Network Infrastructure sharing is usually spurred on by commercial value rather than mandated by regulators and takes on many forms; varying from passive sharing of masts and cell sites to sharing Radio Access Networks (RANs) and other active elements. The most common are site and mast sharing and network roaming due to their technical and commercial simplicity. In order to develop and maintain effective ICT policies, regulations, legislation; it is imperative that the technology below and its development throughout the years, is taken into consideration. Not only that, it is important that industry players become more open and accepting of an infrastructure sharing model.
1G, which refers to the first generation of wireless telephone technology, was underpinned by infrastructure such as party lines, open copper over-the-air lines, telegraph and telephony lines. These were times when post telegraph and telephone (PTT) had voice calls as the dominant service provided to consumers. The PTT service required provision via microwave links, earth stations, telephone exchange (manual, automatic and digital) and included no Universal Mobile Telecommunications System (UMTS) mobile communications at all. This is the era where satellite providers were owned by PTTs; the era before privatisation of Intelsat, Inmarsat and Eutelsat.
This technology was then replaced by 2G networks whose infrastructure was spectrum based and included mobile communications networks, Wi-Fi and Local Multipoint Distribution System (LMDS). This is the period of privatised PTTs where competition was heating up. Infrastructure competition was common in other markets (about two to four mobile operators and more than one fixed operator per market) and mobile operators built most of their own infrastructure.
3G was then developed as a replacement for 2G technology and infrastructure included high speed optic fibre networks combined with spectrum based technologies such as Long Term Evolution (LTE), 802.11AC and AD. This is the infrastructure that was built as a hybrid between wireless and optic fibre which was seen as the infrastructure that will support the Internet of things and drive big data. This is the beginning or phase one of Fibre to the home or anything (FTTx) and the era of infrastructure sharing.
Technologies in this third generation infrastructure include:
- Software Defined Networks (SDN)
- Content Delivery Networks (CDN)
- Software Defined Radio (SDR)
- Cloud enabled Networking (CEN)
- Network as a service (NaaS)
These technologies allow for scalability of networks and allows for many tenants to share a network where software can manage the differentiation between each of the networks.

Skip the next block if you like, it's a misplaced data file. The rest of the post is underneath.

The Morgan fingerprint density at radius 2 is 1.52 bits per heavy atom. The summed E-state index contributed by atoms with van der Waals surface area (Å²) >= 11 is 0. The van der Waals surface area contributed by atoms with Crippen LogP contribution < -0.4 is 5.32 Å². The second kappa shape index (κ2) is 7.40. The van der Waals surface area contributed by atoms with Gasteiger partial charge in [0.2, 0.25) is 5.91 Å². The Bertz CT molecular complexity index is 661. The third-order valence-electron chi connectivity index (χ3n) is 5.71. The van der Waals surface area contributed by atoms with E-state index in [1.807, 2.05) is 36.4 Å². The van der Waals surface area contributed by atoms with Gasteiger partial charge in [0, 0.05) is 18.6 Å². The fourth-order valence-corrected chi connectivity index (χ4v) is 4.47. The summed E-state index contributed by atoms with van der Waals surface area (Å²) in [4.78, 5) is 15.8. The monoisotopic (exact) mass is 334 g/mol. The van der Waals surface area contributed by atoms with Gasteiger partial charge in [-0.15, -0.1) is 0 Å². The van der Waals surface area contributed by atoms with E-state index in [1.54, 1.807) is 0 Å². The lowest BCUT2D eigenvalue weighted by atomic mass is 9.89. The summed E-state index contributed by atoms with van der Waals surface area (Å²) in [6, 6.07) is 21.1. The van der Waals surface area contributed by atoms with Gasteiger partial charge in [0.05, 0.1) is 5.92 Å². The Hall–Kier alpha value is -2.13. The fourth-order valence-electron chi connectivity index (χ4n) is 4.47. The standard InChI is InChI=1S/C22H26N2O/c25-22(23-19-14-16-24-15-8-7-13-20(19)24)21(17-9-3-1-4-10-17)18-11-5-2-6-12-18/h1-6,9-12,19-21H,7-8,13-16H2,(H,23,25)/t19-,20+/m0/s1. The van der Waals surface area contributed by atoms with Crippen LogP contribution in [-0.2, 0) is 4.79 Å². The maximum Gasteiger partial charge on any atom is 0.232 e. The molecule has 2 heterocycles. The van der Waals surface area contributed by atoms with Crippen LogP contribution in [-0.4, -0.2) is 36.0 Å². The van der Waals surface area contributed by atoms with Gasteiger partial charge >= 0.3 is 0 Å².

Again, It is important that policies, regulations and legislation take into account the technical developments mentioned above. Therefore, we cannot regulate as if the industry is still operating on 1st generation or even 2nd generation infrastructure; it needs to be written in such a way as to encourage the latest network infrastructure.
Why should the industry implement the infrastructure sharing model?
There are some factors worth considering that are characteristic of the African environment which will influence the effective functioning of this industry, the policy and regulation that will affect it.
The economic issues that face operators include:
- The costs of investing in the infrastructure;
- Whether each player in the industry should make their own investments into the infrastructure;
- Whether the high costs justify the investment?
The cost of ownership is high and capital is a scarce commodity. This global financial markets will influence these decisions driven by a limited number of resources, global debt and a lag in GDP growth.
There are also environmental issues worth considering such as the long linear distance this infrastructure requires in relation to Africa’s terrain. The scarcity of power/energy also presents some challenges to this industry as the project will require 2,7km of optic fiber linear infrastructure, a base station of 2,7 kilowatts from any of the following sources: grid; solar; wind; battery and fossil fuel generators.
Therefore, one can not overlook the benefits of infrastructure sharing which include:
- Reduced operating costs
- Ability to provide additional capacity in congested areas
- Expanded coverage into previously un-served geographic areas
- Can be used in congested urban centers where new site acquisition may prove difficult
Other issues include the price of polysilicon which is still high at $25/kg making it an expensive development cycle. One needs to also consider the implications of the future Internet of Things, sensors network, big data, analytics, world population and Internet traffic.
All the above are issues that will influence policy, regulation, design and in turn the market structure of this industry. We need to strive to establish a market characterised by an enabling rather than regulated industry and it all starts with unity amongst industry players when it comes to accepting and adopting the infrastructure sharing model.